In November, the semi-official Fars news agency reported the death of an Iranian brigadier general in Boukamal, a Syrian town overlooking one of the country’s main crossings into Iran. Fars said the general was killed by a mortar shell in a battle with Islamic State militants.

That same battle was directed by the Iranian Revolutionary Guard’s own Maj. Gen. Qassem Soleimani, who was shown in videos published on social media addressing fighters in Farsi. He had under his command Shiite fighters from Hezbollah and Iraq’s Popular Mobilization Forces, as well as Syrian troops and Iran’s Revolutionary Guard.

Syrian rebels say the Revolutionary Guard has directed several major battles on behalf of Assad’s forces and has bases across the country.

Iran spends more than $12 billion annually on its military, according to the Stockholm International Peace Research Institute. It is understood to spend millions more on subsidies and exports to Syria, whose economy has been shattered by the war.

The protests now shaking Iran erupted after President Hassan Rouhani’s latest budget proposal disclosed cuts to local subsidies while preserving privileges for the military and religious institutions.

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HEZBOLLAH AND OTHERS

Iran and Assad have relied on Hezbollah for some of the toughest missions in Syria. But Tehran has also organized militias from Afghanistan, called the Fatimiyoun, and Pakistan, called the Zeynabiyoun, to fight in Syria. It promises Afghan refugees living in Iran wages and citizenship in exchange for a tour of duty.

Syrian rebels say they are battling not just Syrian government soldiers, but Lebanese, Iraqi, and Afghani fighters. Associated Press reporters have seen the flags of Afghan and Lebanese militias flying over military points outside Aleppo, Syria’s largest city.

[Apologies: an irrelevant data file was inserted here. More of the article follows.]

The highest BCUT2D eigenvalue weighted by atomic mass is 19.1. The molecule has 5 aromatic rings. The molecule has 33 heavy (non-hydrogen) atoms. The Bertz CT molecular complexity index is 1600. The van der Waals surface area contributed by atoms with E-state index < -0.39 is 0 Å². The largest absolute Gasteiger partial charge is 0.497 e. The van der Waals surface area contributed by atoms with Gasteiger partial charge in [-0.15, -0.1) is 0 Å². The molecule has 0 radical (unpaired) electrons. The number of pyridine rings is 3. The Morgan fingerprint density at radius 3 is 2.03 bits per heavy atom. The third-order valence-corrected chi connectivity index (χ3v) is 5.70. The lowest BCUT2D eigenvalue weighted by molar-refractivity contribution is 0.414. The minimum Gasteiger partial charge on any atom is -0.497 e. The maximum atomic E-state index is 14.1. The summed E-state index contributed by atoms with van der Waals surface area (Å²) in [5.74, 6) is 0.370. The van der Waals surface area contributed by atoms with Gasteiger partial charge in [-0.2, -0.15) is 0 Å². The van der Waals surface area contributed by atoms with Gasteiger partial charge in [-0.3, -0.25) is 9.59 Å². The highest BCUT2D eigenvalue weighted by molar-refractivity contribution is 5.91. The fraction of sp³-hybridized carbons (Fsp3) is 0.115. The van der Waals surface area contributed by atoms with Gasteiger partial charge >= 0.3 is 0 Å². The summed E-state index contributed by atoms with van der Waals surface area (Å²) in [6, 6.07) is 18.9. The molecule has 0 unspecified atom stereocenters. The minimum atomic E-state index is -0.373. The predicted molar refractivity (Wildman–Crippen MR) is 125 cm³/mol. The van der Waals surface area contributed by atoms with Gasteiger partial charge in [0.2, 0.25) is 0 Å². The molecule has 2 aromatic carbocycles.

Syria’s rebels, boosted by calls for global jihad, are supported by scores of foreign fighters of their own.

Human Rights Watch says Iran’s Revolutionary Guard has recruited Afghan refugee children as young as 14 to fight in Syria, identifiable by their tombstones in Iran. It says Iranian media memorialized child soldiers and hailed Iranian fighters as young as 13 in the Syria battle.

Iran also leans heavily on the battle-hardened fighters of Iraq’s state-sanctioned Popular Mobilization Forces, which has been instrumental to defeating Islamic State militants on both sides of the Syria-Iraq border and opening a corridor of Iranian influence that runs from Tehran to Beirut.

As in Iran, there is a risk in Lebanon and Iraq of popular blowback against a grinding military effort in Syria that has stretched on for nearly seven years.

When Lebanese authorities pulled down illegal vendor stalls in a Hezbollah stronghold in south Beirut in October, residents took to the streets to excoriate Hezbollah’s leadership for failing to stand up for them, despite their sacrifices over Syria.

“They should be planting a tree on each martyr’s grave,” a woman shouted to the cameras. “Every home has a martyr. Every home has a wounded veteran.”